Why reopening of Imperial Bank might be postponed


Growing tension between Imperial Bank shareholders and Central Bank of Kenya is threatening to delay the re-opening of the bank.

On October 27, Central Bank said it needed a month to hand over the bank to shareholders, a duration that ends in a week. But it has emerged that the talks are falling apart as shareholders set conditions to inject money into the bank.

The recovery plan required injection of new capital, conversion of large deposits to equity, recovery and collateralisation of fraudulent loans, and change of the board of directors and senior management.

Reports quote a CBK official involved in the revival saying at least Sh40 billion will be needed to cover loans and deposits offered outside the balance sheet.

Court files showed that top managers siphoned Sh34 billion by lending the money to associates and companies off the books.

Shareholders have expressed interest in putting in Sh10 billion, but have been dragging their feet on the issue.

They are also yet to agree on the formula of converting deposits to shares, and the parties of interests to be paid on deposits converted to shares.

“The CBK notes with concern the delay by shareholders to provide adequate assurances for implementation of this proposal, and urges a quick resolution of the matter,” the regulator said in a statement on November 14.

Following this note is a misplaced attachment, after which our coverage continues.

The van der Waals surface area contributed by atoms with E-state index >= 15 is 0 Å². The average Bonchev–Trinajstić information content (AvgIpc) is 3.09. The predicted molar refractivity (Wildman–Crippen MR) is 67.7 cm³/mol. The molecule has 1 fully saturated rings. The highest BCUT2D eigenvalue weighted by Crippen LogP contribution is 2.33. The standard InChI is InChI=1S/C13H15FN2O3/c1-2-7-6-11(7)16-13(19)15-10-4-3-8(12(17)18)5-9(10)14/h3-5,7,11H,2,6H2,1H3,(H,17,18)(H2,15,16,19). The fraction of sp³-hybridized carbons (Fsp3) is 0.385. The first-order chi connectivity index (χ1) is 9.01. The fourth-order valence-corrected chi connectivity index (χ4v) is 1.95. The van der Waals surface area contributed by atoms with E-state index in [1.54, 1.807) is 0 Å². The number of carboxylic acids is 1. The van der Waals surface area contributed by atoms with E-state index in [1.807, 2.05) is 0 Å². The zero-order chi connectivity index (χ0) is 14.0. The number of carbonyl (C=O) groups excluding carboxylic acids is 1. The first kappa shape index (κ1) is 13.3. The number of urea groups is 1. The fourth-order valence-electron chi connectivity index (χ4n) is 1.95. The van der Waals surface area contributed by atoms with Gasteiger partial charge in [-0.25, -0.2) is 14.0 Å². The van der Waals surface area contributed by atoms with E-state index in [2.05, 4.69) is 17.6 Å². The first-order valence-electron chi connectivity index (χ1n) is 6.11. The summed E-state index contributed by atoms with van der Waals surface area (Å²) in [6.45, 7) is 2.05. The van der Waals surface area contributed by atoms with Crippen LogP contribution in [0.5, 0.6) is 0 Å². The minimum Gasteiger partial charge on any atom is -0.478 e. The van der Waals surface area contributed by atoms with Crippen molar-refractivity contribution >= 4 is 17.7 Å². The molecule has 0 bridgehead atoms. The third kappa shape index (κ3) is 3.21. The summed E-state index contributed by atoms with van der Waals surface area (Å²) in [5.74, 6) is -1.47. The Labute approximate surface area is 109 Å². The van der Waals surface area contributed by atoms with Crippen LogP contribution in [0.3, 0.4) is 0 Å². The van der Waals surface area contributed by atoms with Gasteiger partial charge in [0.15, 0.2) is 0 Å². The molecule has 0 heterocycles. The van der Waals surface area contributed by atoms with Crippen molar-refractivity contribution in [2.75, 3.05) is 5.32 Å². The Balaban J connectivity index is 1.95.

The Sunday Nation learnt that some shareholders want assurances that they will not be prosecuted if they put their money in the bank.

CBK Governor Patrick Njoroge is on record saying they will not be absolved even if they finance the recovery. But the regulator has been tight-lipped on a possible stalemate in the negotiations when contacted by the Sunday Nation.

“There is an ongoing forensic audit. We await its outcome before commenting on specifics,” said CBK Communications boss Samson Burgei in a text message.

Last week, the regulator said the shareholders had even attempted to force depositors to chip in to save the bank.

“The CBK is also aware of misleading letters sent to some depositors requesting their authorisation to convert their deposits to equity. These letters are fraudulent. All communications about the bank will be made only by CBK or the Kenya Deposit Insurance Corporation (KDIC),” read the CBK statement.